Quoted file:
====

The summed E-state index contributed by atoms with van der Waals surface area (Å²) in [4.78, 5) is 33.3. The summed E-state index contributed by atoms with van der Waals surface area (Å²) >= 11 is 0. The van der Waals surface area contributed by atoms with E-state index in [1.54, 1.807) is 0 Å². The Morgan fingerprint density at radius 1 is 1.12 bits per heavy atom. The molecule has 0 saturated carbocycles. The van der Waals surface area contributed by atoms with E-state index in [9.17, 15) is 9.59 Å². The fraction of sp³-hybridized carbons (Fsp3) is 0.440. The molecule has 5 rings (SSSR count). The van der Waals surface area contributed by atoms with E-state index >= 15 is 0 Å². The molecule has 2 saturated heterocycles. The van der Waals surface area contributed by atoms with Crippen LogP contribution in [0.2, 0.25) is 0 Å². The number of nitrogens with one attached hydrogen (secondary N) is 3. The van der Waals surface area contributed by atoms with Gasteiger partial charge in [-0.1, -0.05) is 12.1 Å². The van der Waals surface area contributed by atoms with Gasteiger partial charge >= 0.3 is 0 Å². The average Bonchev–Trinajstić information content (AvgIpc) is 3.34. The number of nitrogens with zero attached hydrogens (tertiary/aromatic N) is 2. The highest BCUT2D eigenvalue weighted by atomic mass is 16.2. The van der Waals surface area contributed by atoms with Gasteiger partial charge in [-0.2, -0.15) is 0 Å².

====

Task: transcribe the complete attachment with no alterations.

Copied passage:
The summed E-state index contributed by atoms with van der Waals surface area (Å²) in [4.78, 5) is 33.3. The summed E-state index contributed by atoms with van der Waals surface area (Å²) >= 11 is 0. The van der Waals surface area contributed by atoms with E-state index in [1.54, 1.807) is 0 Å². The Morgan fingerprint density at radius 1 is 1.12 bits per heavy atom. The molecule has 0 saturated carbocycles. The van der Waals surface area contributed by atoms with E-state index in [9.17, 15) is 9.59 Å². The fraction of sp³-hybridized carbons (Fsp3) is 0.440. The molecule has 5 rings (SSSR count). The van der Waals surface area contributed by atoms with E-state index >= 15 is 0 Å². The molecule has 2 saturated heterocycles. The van der Waals surface area contributed by atoms with Crippen LogP contribution in [0.2, 0.25) is 0 Å². The number of nitrogens with one attached hydrogen (secondary N) is 3. The van der Waals surface area contributed by atoms with Gasteiger partial charge in [-0.1, -0.05) is 12.1 Å². The van der Waals surface area contributed by atoms with Gasteiger partial charge >= 0.3 is 0 Å². The average Bonchev–Trinajstić information content (AvgIpc) is 3.34. The number of nitrogens with zero attached hydrogens (tertiary/aromatic N) is 2. The highest BCUT2D eigenvalue weighted by atomic mass is 16.2. The van der Waals surface area contributed by atoms with Gasteiger partial charge in [-0.2, -0.15) is 0 Å².